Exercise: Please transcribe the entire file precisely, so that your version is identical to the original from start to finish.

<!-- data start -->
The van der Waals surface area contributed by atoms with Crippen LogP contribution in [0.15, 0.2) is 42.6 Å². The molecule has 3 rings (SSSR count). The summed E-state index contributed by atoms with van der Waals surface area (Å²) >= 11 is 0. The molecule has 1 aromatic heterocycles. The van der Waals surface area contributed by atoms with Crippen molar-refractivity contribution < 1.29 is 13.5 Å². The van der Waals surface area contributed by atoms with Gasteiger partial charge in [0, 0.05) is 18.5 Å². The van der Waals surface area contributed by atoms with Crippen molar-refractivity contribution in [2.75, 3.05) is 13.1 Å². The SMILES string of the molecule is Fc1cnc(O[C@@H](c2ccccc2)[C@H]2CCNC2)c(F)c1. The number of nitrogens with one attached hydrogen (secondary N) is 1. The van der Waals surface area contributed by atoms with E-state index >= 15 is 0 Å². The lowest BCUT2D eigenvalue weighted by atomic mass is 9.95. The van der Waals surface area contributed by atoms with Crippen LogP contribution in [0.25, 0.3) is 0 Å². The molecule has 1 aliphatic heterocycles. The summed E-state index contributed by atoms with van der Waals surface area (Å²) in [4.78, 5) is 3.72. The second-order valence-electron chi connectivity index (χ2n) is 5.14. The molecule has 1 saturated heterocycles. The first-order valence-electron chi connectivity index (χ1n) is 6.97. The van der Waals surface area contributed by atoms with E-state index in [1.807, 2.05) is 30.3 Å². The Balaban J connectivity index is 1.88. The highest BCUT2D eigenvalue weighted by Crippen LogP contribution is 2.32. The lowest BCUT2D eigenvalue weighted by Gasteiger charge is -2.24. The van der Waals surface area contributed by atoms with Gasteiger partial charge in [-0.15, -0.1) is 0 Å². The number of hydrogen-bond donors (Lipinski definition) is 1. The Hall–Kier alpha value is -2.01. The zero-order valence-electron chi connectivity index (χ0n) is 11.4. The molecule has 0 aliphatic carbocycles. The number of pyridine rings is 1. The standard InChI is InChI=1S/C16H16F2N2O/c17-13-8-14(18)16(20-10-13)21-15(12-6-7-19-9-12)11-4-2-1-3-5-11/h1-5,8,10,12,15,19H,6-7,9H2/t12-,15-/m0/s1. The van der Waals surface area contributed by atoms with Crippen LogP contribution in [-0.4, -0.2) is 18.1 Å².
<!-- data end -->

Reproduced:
The van der Waals surface area contributed by atoms with Crippen LogP contribution in [0.15, 0.2) is 42.6 Å². The molecule has 3 rings (SSSR count). The summed E-state index contributed by atoms with van der Waals surface area (Å²) >= 11 is 0. The molecule has 1 aromatic heterocycles. The van der Waals surface area contributed by atoms with Crippen molar-refractivity contribution < 1.29 is 13.5 Å². The van der Waals surface area contributed by atoms with Gasteiger partial charge in [0, 0.05) is 18.5 Å². The van der Waals surface area contributed by atoms with Crippen molar-refractivity contribution in [2.75, 3.05) is 13.1 Å². The SMILES string of the molecule is Fc1cnc(O[C@@H](c2ccccc2)[C@H]2CCNC2)c(F)c1. The number of nitrogens with one attached hydrogen (secondary N) is 1. The van der Waals surface area contributed by atoms with E-state index >= 15 is 0 Å². The lowest BCUT2D eigenvalue weighted by atomic mass is 9.95. The van der Waals surface area contributed by atoms with Crippen LogP contribution in [0.25, 0.3) is 0 Å². The molecule has 1 aliphatic heterocycles. The summed E-state index contributed by atoms with van der Waals surface area (Å²) in [4.78, 5) is 3.72. The second-order valence-electron chi connectivity index (χ2n) is 5.14. The molecule has 1 saturated heterocycles. The first-order valence-electron chi connectivity index (χ1n) is 6.97. The van der Waals surface area contributed by atoms with E-state index in [1.807, 2.05) is 30.3 Å². The Balaban J connectivity index is 1.88. The highest BCUT2D eigenvalue weighted by Crippen LogP contribution is 2.32. The lowest BCUT2D eigenvalue weighted by Gasteiger charge is -2.24. The van der Waals surface area contributed by atoms with Gasteiger partial charge in [-0.15, -0.1) is 0 Å². The number of hydrogen-bond donors (Lipinski definition) is 1. The Hall–Kier alpha value is -2.01. The zero-order valence-electron chi connectivity index (χ0n) is 11.4. The molecule has 0 aliphatic carbocycles. The number of pyridine rings is 1. The standard InChI is InChI=1S/C16H16F2N2O/c17-13-8-14(18)16(20-10-13)21-15(12-6-7-19-9-12)11-4-2-1-3-5-11/h1-5,8,10,12,15,19H,6-7,9H2/t12-,15-/m0/s1. The van der Waals surface area contributed by atoms with Crippen LogP contribution in [-0.4, -0.2) is 18.1 Å².